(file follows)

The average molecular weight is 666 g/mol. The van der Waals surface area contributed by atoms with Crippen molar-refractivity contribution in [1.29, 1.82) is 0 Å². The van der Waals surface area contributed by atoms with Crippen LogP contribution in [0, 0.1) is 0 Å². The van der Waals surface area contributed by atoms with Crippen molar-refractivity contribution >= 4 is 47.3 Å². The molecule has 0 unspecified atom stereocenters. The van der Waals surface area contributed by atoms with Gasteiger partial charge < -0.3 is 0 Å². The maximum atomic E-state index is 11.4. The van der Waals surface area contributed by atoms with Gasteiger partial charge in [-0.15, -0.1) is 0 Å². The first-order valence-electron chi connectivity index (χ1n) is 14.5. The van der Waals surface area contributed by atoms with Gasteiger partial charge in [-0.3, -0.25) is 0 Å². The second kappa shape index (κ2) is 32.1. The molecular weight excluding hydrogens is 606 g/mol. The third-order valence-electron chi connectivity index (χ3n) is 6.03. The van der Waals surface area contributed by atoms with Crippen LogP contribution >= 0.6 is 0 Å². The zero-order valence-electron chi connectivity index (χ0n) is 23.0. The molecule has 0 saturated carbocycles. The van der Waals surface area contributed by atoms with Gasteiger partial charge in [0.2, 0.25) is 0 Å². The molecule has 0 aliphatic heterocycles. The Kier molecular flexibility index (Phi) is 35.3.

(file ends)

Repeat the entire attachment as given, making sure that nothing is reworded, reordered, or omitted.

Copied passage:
The average molecular weight is 666 g/mol. The van der Waals surface area contributed by atoms with Crippen molar-refractivity contribution in [1.29, 1.82) is 0 Å². The van der Waals surface area contributed by atoms with Crippen LogP contribution in [0, 0.1) is 0 Å². The van der Waals surface area contributed by atoms with Crippen molar-refractivity contribution >= 4 is 47.3 Å². The molecule has 0 unspecified atom stereocenters. The van der Waals surface area contributed by atoms with Gasteiger partial charge < -0.3 is 0 Å². The maximum atomic E-state index is 11.4. The van der Waals surface area contributed by atoms with Gasteiger partial charge in [-0.15, -0.1) is 0 Å². The first-order valence-electron chi connectivity index (χ1n) is 14.5. The van der Waals surface area contributed by atoms with Gasteiger partial charge in [-0.3, -0.25) is 0 Å². The second kappa shape index (κ2) is 32.1. The molecular weight excluding hydrogens is 606 g/mol. The third-order valence-electron chi connectivity index (χ3n) is 6.03. The van der Waals surface area contributed by atoms with Crippen LogP contribution >= 0.6 is 0 Å². The zero-order valence-electron chi connectivity index (χ0n) is 23.0. The molecule has 0 saturated carbocycles. The van der Waals surface area contributed by atoms with Gasteiger partial charge in [0.2, 0.25) is 0 Å². The molecule has 0 aliphatic heterocycles. The Kier molecular flexibility index (Phi) is 35.3.